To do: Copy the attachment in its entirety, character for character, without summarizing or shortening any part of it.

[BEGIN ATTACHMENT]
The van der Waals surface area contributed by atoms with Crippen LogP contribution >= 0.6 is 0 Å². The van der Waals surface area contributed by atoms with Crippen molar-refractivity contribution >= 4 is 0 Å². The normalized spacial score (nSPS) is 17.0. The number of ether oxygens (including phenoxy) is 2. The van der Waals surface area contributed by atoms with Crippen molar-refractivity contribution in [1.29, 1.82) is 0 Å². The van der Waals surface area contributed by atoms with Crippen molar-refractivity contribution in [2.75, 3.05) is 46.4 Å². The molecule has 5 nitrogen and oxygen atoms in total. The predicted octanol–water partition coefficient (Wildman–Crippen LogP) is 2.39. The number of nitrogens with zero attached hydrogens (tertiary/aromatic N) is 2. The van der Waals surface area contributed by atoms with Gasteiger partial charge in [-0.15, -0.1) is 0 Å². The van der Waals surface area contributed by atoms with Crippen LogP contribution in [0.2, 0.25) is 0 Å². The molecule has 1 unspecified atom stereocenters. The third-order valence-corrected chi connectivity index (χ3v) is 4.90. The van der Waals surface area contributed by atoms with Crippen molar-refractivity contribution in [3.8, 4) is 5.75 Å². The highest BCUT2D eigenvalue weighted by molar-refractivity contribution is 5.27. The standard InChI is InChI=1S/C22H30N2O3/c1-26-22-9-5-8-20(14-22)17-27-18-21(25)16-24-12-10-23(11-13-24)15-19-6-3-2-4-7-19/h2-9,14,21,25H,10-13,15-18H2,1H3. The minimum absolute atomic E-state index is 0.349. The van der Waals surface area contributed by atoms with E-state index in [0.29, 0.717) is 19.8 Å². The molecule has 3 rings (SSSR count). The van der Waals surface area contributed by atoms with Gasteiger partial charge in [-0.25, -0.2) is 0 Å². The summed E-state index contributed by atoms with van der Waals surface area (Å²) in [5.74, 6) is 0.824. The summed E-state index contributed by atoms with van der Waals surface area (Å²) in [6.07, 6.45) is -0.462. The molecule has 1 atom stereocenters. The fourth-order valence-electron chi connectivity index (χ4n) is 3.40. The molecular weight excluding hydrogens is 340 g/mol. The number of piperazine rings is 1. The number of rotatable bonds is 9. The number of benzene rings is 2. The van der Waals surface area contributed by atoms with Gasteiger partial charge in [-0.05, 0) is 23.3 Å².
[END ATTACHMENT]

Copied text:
The van der Waals surface area contributed by atoms with Crippen LogP contribution >= 0.6 is 0 Å². The van der Waals surface area contributed by atoms with Crippen molar-refractivity contribution >= 4 is 0 Å². The normalized spacial score (nSPS) is 17.0. The number of ether oxygens (including phenoxy) is 2. The van der Waals surface area contributed by atoms with Crippen molar-refractivity contribution in [1.29, 1.82) is 0 Å². The van der Waals surface area contributed by atoms with Crippen molar-refractivity contribution in [2.75, 3.05) is 46.4 Å². The molecule has 5 nitrogen and oxygen atoms in total. The predicted octanol–water partition coefficient (Wildman–Crippen LogP) is 2.39. The number of nitrogens with zero attached hydrogens (tertiary/aromatic N) is 2. The van der Waals surface area contributed by atoms with Gasteiger partial charge in [-0.15, -0.1) is 0 Å². The van der Waals surface area contributed by atoms with Crippen LogP contribution in [0.2, 0.25) is 0 Å². The molecule has 1 unspecified atom stereocenters. The third-order valence-corrected chi connectivity index (χ3v) is 4.90. The van der Waals surface area contributed by atoms with Crippen molar-refractivity contribution in [3.8, 4) is 5.75 Å². The highest BCUT2D eigenvalue weighted by molar-refractivity contribution is 5.27. The standard InChI is InChI=1S/C22H30N2O3/c1-26-22-9-5-8-20(14-22)17-27-18-21(25)16-24-12-10-23(11-13-24)15-19-6-3-2-4-7-19/h2-9,14,21,25H,10-13,15-18H2,1H3. The minimum absolute atomic E-state index is 0.349. The van der Waals surface area contributed by atoms with E-state index in [0.29, 0.717) is 19.8 Å². The molecule has 3 rings (SSSR count). The van der Waals surface area contributed by atoms with Gasteiger partial charge in [-0.25, -0.2) is 0 Å². The summed E-state index contributed by atoms with van der Waals surface area (Å²) in [5.74, 6) is 0.824. The summed E-state index contributed by atoms with van der Waals surface area (Å²) in [6.07, 6.45) is -0.462. The molecule has 1 atom stereocenters. The fourth-order valence-electron chi connectivity index (χ4n) is 3.40. The molecular weight excluding hydrogens is 340 g/mol. The number of piperazine rings is 1. The number of rotatable bonds is 9. The number of benzene rings is 2. The van der Waals surface area contributed by atoms with Gasteiger partial charge in [-0.05, 0) is 23.3 Å².